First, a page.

The Rise of Julius Casear


  1. The Geography of Italy
  2. The Etruscans
  3. The Roman Republic
  4. Roman Expansion and the Punic Wars
  5. The Civil War
  6. The Rise of Julius Casear

Instructional Goal: Students will know the facts surrounding the rise of Julius Caesar to power and understand how he transformed Rome into an empire.

I. With Marius and Sulla removed from Rome, a power vacum develops.

  1. Three influential Romans rise to challenge for the leadership of the Roman government.
  2. Pompey (106-48 BC); A patrician optimate, he was one of the most influential men in Rome. He had very deep support from the Roman senate.
  3. Crassus (112-53 BC); Also a patrician optimate, but with less support among the senate. He was Sulla's protege and a military hero as a result of the suppression of the Slave revolt led by Spartacus in 73 BC. He was considered the wealthiest man in Rome.
  4. A populare and nephew of Marius, he was also a member of the one of the oldest families in Rome. He was opposed by the Senate and was a close friend of Crassus.

II. The three Romans reach a compromise and rule Rome as the "First Triumvirate."

  1. Pompey and Crassus were the consuls of Rome.
  2. In a surprise move, they repealled many of Sulla's reforms and stripped much of the power from the senate.
  3. In an attempt to placate the populares, Pompey and Crassus decide to make Julius Caesar a Consul without power.
  4. Although officially part of the government, Caesar did not trust Pompey or Crassus.

III. Julius Caesar decides to leave Rome for a foreign outpost.

  1. Caesar appoints himself Proconsul of Gaul.
  2. Action was designed to remove himself from Roman politics and also recruit a loyal army much as Marius had done.
  3. Caesar meets limited success in Gaul but eventually brings it under Roman control by 55 BC.
  4. He sends continuous dispatches back to Rome. These become known as the "Commentaries on the Gallic War".
  5. Caesar attempts to invade and conquer Britain but he is driven out by the Celts.

IV. Julius Caesar returns to Rome and achieves total control of the govenment.

  1. Crassus meets an unexpected death during a military campaign in Syria in 53 BC.
  2. Pompey declares himself sole Consul and orders Caesar to disband his army and return to Rome.
  3. Caesar begins a march on Rome with his army intact.
  4. He is warned not to "Cross the Rubicon" but he disobeys, stating "The die is cast."
  5. The common people of Rome are obvious in their support of Julius Caesar and even many optimates desert Pompey when it becomes obvious he cannot defeat Caesar.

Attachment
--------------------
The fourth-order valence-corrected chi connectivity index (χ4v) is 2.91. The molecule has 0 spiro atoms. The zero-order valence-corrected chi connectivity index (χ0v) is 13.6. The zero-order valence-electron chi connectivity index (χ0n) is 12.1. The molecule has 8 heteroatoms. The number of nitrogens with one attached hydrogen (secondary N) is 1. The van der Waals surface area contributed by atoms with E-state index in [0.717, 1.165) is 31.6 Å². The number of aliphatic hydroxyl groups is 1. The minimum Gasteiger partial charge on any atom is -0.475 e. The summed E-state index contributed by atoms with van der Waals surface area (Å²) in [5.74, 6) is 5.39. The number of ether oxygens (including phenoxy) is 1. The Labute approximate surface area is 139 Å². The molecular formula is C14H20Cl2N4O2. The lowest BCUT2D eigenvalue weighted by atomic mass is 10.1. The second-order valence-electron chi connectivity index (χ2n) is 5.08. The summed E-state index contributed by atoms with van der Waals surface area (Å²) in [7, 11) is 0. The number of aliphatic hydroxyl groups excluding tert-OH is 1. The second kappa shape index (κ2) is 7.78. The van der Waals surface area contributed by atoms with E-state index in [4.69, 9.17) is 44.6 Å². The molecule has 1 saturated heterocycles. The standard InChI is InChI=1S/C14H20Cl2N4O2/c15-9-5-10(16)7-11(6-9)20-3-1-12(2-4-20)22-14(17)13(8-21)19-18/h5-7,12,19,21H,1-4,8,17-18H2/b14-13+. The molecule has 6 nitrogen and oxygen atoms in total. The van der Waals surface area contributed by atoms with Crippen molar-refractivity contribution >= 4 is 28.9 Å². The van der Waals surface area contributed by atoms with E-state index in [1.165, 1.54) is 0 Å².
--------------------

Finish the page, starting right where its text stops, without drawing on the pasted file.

6. Pompey flees Rome and is followed by Caesar.
  7. He is eventually chased to Egypt, where Caesar follows him, has him executed, and assists Cleopatra in her effort to gain the throne of Egypt.

V. Julius Caesar establishes a dictatorship (49-44 BC).

  1. Julius Caesar becomes a "Demogogue", or one who makes use of popular prejudices and false claims and promises in order to gain power.
  2. In a series of political moves, Caesar gains total control of the Roman government; (A) Appointed dictator for 10 years; (B) Appointed dictator for life; (C) Assumed title of "Imperator" or a general in a perpetual state of triumph; (D) Assumed the title of "Pater Patriae" or "Father of his Country".
  3. Caesar wisely turned down the title of King, a hated title since the days of the Tarquins.

VI. Julius Caesar implements a series of reforms designed to further consolidate his power.

  1. He granted citizenship to many colonials, thus widening his base of support.
  2. Granted pay to Proconsuls to remove corruption and gain allegiance from them.
  3. Established a network of spies.
  4. Instituted a policy of land reform designed to take power away from the wealthy.
  5. Reduced the powers of the Senate so as to make it an advisory council only.

VII. Caesar's reforms create a deep hatred from the wealthy and powerful senate.

  1. The large masses grow in their support of Caesar.
  2. At the same time the senate fear his reforms and attempt to convince the people he was on the verge of restoring the kingship.
  3. The senate despised him because of his personal actions including (A) Having his head placed on the coin of the realm; (B) having himself proclaimed a descended of Romulus and Remus; (C) Assuming the oriental dress of the Egyptians; (D) Establishment of a religious cult which many thought would lead to his self-proclaimed divinity.
  4. A group of senators, led by Cassius and Brutus, who some suspect was Caesar's illegitmate son, plot to assassinate Caesar.
  5. Despite many warnings, Caesar enters the Senate chamber on March 15 (The Ides of March), 44 BC and is stabbed over 60 times.

Assignment: Students will read "The Assassination of Julius Caesar."

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